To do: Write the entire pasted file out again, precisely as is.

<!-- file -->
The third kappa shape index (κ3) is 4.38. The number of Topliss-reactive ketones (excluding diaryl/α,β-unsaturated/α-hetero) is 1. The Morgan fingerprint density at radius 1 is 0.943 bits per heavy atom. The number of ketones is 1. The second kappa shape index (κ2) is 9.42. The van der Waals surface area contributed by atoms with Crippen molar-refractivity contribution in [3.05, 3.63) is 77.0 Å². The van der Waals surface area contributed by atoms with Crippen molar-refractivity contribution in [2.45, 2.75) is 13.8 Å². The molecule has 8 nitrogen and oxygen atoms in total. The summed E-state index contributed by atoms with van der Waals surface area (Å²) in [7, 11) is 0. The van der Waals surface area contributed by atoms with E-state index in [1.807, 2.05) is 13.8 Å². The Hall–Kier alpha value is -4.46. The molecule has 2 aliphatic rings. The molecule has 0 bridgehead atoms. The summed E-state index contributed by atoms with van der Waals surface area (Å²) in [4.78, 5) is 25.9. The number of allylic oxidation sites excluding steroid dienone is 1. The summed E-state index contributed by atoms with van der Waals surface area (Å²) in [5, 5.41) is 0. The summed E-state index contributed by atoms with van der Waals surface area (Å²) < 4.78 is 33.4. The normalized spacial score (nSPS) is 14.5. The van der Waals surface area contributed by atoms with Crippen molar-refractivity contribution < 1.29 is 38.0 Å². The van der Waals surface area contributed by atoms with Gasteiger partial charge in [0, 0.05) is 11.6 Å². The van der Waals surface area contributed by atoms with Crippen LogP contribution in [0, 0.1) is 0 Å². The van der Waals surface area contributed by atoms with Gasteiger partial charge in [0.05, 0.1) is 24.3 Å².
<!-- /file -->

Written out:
The third kappa shape index (κ3) is 4.38. The number of Topliss-reactive ketones (excluding diaryl/α,β-unsaturated/α-hetero) is 1. The Morgan fingerprint density at radius 1 is 0.943 bits per heavy atom. The number of ketones is 1. The second kappa shape index (κ2) is 9.42. The van der Waals surface area contributed by atoms with Crippen molar-refractivity contribution in [3.05, 3.63) is 77.0 Å². The van der Waals surface area contributed by atoms with Crippen molar-refractivity contribution in [2.45, 2.75) is 13.8 Å². The molecule has 8 nitrogen and oxygen atoms in total. The summed E-state index contributed by atoms with van der Waals surface area (Å²) in [7, 11) is 0. The van der Waals surface area contributed by atoms with E-state index in [1.807, 2.05) is 13.8 Å². The Hall–Kier alpha value is -4.46. The molecule has 2 aliphatic rings. The molecule has 0 bridgehead atoms. The summed E-state index contributed by atoms with van der Waals surface area (Å²) in [4.78, 5) is 25.9. The number of allylic oxidation sites excluding steroid dienone is 1. The summed E-state index contributed by atoms with van der Waals surface area (Å²) in [5, 5.41) is 0. The summed E-state index contributed by atoms with van der Waals surface area (Å²) < 4.78 is 33.4. The normalized spacial score (nSPS) is 14.5. The van der Waals surface area contributed by atoms with Crippen molar-refractivity contribution < 1.29 is 38.0 Å². The van der Waals surface area contributed by atoms with Gasteiger partial charge in [0, 0.05) is 11.6 Å². The van der Waals surface area contributed by atoms with Crippen LogP contribution in [0, 0.1) is 0 Å². The van der Waals surface area contributed by atoms with Gasteiger partial charge in [0.05, 0.1) is 24.3 Å².